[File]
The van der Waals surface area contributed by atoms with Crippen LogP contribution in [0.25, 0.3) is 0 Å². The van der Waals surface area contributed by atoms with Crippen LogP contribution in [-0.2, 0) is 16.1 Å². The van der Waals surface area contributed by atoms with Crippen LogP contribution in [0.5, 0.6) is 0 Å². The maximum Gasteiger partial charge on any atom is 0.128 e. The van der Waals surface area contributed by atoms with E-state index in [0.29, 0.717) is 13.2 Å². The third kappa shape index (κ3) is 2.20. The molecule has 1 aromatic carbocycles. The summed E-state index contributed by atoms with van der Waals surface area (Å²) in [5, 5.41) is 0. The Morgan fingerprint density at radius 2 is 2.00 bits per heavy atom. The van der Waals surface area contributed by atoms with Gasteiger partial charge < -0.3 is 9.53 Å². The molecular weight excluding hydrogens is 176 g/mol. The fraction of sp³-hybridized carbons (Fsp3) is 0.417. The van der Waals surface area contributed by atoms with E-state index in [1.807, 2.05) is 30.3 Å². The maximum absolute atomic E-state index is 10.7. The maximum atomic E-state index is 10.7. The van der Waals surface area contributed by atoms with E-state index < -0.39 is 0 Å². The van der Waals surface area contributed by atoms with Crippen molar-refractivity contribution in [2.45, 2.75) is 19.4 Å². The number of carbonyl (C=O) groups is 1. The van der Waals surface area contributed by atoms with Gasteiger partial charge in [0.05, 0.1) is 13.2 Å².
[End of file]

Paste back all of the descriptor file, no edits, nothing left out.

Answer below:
The van der Waals surface area contributed by atoms with Crippen LogP contribution in [0.25, 0.3) is 0 Å². The van der Waals surface area contributed by atoms with Crippen LogP contribution in [-0.2, 0) is 16.1 Å². The van der Waals surface area contributed by atoms with Crippen LogP contribution in [0.5, 0.6) is 0 Å². The maximum Gasteiger partial charge on any atom is 0.128 e. The van der Waals surface area contributed by atoms with E-state index in [0.29, 0.717) is 13.2 Å². The third kappa shape index (κ3) is 2.20. The molecule has 1 aromatic carbocycles. The summed E-state index contributed by atoms with van der Waals surface area (Å²) in [5, 5.41) is 0. The Morgan fingerprint density at radius 2 is 2.00 bits per heavy atom. The van der Waals surface area contributed by atoms with Gasteiger partial charge < -0.3 is 9.53 Å². The molecular weight excluding hydrogens is 176 g/mol. The fraction of sp³-hybridized carbons (Fsp3) is 0.417. The van der Waals surface area contributed by atoms with E-state index in [1.807, 2.05) is 30.3 Å². The maximum absolute atomic E-state index is 10.7. The maximum atomic E-state index is 10.7. The van der Waals surface area contributed by atoms with E-state index < -0.39 is 0 Å². The van der Waals surface area contributed by atoms with Crippen molar-refractivity contribution in [2.45, 2.75) is 19.4 Å². The number of carbonyl (C=O) groups is 1. The van der Waals surface area contributed by atoms with Gasteiger partial charge in [0.05, 0.1) is 13.2 Å².